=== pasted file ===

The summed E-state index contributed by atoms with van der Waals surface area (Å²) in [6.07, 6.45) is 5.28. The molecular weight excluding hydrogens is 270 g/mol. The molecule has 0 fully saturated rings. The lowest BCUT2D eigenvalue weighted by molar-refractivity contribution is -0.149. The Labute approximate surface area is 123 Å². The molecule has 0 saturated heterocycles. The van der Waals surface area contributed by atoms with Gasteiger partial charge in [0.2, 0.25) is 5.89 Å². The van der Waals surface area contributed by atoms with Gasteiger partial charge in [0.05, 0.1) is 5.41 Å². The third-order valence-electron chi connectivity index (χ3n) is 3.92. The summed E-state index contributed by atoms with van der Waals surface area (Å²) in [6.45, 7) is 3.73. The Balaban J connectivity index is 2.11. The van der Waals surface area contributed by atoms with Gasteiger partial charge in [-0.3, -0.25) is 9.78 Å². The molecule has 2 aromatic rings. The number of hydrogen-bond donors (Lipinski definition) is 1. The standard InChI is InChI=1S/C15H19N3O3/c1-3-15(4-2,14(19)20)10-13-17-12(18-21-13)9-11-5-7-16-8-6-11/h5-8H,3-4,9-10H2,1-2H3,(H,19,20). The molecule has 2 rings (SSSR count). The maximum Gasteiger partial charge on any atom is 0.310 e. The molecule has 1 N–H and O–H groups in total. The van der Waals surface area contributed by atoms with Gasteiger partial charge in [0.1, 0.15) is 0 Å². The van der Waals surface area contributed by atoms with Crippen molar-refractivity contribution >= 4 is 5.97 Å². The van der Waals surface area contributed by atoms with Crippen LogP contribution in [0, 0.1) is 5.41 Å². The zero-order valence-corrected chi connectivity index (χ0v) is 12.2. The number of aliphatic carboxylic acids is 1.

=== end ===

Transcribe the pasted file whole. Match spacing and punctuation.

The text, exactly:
The summed E-state index contributed by atoms with van der Waals surface area (Å²) in [6.07, 6.45) is 5.28. The molecular weight excluding hydrogens is 270 g/mol. The molecule has 0 fully saturated rings. The lowest BCUT2D eigenvalue weighted by molar-refractivity contribution is -0.149. The Labute approximate surface area is 123 Å². The molecule has 0 saturated heterocycles. The van der Waals surface area contributed by atoms with Gasteiger partial charge in [0.2, 0.25) is 5.89 Å². The van der Waals surface area contributed by atoms with Gasteiger partial charge in [0.05, 0.1) is 5.41 Å². The third-order valence-electron chi connectivity index (χ3n) is 3.92. The summed E-state index contributed by atoms with van der Waals surface area (Å²) in [6.45, 7) is 3.73. The Balaban J connectivity index is 2.11. The van der Waals surface area contributed by atoms with Gasteiger partial charge in [-0.3, -0.25) is 9.78 Å². The molecule has 2 aromatic rings. The number of hydrogen-bond donors (Lipinski definition) is 1. The standard InChI is InChI=1S/C15H19N3O3/c1-3-15(4-2,14(19)20)10-13-17-12(18-21-13)9-11-5-7-16-8-6-11/h5-8H,3-4,9-10H2,1-2H3,(H,19,20). The molecule has 2 rings (SSSR count). The maximum Gasteiger partial charge on any atom is 0.310 e. The molecule has 1 N–H and O–H groups in total. The van der Waals surface area contributed by atoms with Gasteiger partial charge in [0.1, 0.15) is 0 Å². The van der Waals surface area contributed by atoms with Crippen molar-refractivity contribution >= 4 is 5.97 Å². The van der Waals surface area contributed by atoms with Crippen LogP contribution in [0, 0.1) is 5.41 Å². The zero-order valence-corrected chi connectivity index (χ0v) is 12.2. The number of aliphatic carboxylic acids is 1.